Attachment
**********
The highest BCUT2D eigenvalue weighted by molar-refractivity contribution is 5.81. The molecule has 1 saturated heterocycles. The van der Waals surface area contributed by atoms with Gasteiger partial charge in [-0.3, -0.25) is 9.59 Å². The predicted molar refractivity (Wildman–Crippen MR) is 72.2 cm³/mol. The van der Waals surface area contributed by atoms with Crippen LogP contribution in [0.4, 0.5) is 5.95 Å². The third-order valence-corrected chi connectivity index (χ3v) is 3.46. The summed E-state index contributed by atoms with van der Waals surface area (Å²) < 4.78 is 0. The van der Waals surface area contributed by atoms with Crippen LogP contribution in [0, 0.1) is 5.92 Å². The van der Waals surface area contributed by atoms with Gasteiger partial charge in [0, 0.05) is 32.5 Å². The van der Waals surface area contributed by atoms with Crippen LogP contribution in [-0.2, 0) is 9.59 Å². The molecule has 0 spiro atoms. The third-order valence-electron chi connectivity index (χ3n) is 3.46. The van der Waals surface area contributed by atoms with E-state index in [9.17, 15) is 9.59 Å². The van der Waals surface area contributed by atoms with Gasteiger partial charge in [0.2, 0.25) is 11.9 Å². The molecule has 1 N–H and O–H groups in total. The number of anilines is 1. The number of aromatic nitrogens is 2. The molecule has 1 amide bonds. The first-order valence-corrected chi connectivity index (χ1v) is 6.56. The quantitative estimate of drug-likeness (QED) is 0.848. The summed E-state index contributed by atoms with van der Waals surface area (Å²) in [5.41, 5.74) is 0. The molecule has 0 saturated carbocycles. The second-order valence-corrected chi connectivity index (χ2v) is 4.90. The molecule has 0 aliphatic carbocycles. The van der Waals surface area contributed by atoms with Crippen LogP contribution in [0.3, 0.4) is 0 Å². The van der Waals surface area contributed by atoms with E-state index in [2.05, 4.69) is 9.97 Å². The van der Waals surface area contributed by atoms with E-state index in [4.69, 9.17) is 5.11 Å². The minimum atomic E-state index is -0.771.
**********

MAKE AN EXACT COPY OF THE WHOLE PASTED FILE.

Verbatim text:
The highest BCUT2D eigenvalue weighted by molar-refractivity contribution is 5.81. The molecule has 1 saturated heterocycles. The van der Waals surface area contributed by atoms with Gasteiger partial charge in [-0.3, -0.25) is 9.59 Å². The predicted molar refractivity (Wildman–Crippen MR) is 72.2 cm³/mol. The van der Waals surface area contributed by atoms with Crippen LogP contribution in [0.4, 0.5) is 5.95 Å². The third-order valence-corrected chi connectivity index (χ3v) is 3.46. The summed E-state index contributed by atoms with van der Waals surface area (Å²) < 4.78 is 0. The van der Waals surface area contributed by atoms with Crippen LogP contribution in [0, 0.1) is 5.92 Å². The van der Waals surface area contributed by atoms with Gasteiger partial charge in [0, 0.05) is 32.5 Å². The van der Waals surface area contributed by atoms with Crippen LogP contribution in [-0.2, 0) is 9.59 Å². The molecule has 0 spiro atoms. The third-order valence-electron chi connectivity index (χ3n) is 3.46. The van der Waals surface area contributed by atoms with E-state index in [9.17, 15) is 9.59 Å². The van der Waals surface area contributed by atoms with Gasteiger partial charge in [0.2, 0.25) is 11.9 Å². The molecule has 1 N–H and O–H groups in total. The number of anilines is 1. The number of aromatic nitrogens is 2. The molecule has 1 amide bonds. The first-order valence-corrected chi connectivity index (χ1v) is 6.56. The quantitative estimate of drug-likeness (QED) is 0.848. The summed E-state index contributed by atoms with van der Waals surface area (Å²) in [5.41, 5.74) is 0. The molecule has 0 saturated carbocycles. The second-order valence-corrected chi connectivity index (χ2v) is 4.90. The molecule has 0 aliphatic carbocycles. The van der Waals surface area contributed by atoms with Crippen LogP contribution in [0.3, 0.4) is 0 Å². The van der Waals surface area contributed by atoms with E-state index in [2.05, 4.69) is 9.97 Å². The van der Waals surface area contributed by atoms with E-state index in [4.69, 9.17) is 5.11 Å². The minimum atomic E-state index is -0.771.